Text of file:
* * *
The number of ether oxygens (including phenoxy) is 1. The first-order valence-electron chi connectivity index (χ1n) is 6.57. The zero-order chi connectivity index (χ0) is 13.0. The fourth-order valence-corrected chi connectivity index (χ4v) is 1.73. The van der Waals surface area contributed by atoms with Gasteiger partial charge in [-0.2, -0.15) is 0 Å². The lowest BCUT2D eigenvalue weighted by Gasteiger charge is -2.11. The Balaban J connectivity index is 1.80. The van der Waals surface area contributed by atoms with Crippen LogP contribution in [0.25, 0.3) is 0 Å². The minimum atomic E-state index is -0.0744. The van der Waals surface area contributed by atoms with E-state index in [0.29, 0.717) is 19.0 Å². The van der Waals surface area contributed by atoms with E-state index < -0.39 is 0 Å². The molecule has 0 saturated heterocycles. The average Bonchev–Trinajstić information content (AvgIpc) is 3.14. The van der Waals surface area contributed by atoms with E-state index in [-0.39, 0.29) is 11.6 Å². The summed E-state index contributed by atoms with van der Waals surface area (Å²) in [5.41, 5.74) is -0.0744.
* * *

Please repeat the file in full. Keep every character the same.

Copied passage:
The number of ether oxygens (including phenoxy) is 1. The first-order valence-electron chi connectivity index (χ1n) is 6.57. The zero-order chi connectivity index (χ0) is 13.0. The fourth-order valence-corrected chi connectivity index (χ4v) is 1.73. The van der Waals surface area contributed by atoms with Gasteiger partial charge in [-0.2, -0.15) is 0 Å². The lowest BCUT2D eigenvalue weighted by Gasteiger charge is -2.11. The Balaban J connectivity index is 1.80. The van der Waals surface area contributed by atoms with Crippen LogP contribution in [0.25, 0.3) is 0 Å². The minimum atomic E-state index is -0.0744. The van der Waals surface area contributed by atoms with E-state index in [0.29, 0.717) is 19.0 Å². The van der Waals surface area contributed by atoms with E-state index < -0.39 is 0 Å². The molecule has 0 saturated heterocycles. The average Bonchev–Trinajstić information content (AvgIpc) is 3.14. The van der Waals surface area contributed by atoms with E-state index in [-0.39, 0.29) is 11.6 Å². The summed E-state index contributed by atoms with van der Waals surface area (Å²) in [5.41, 5.74) is -0.0744.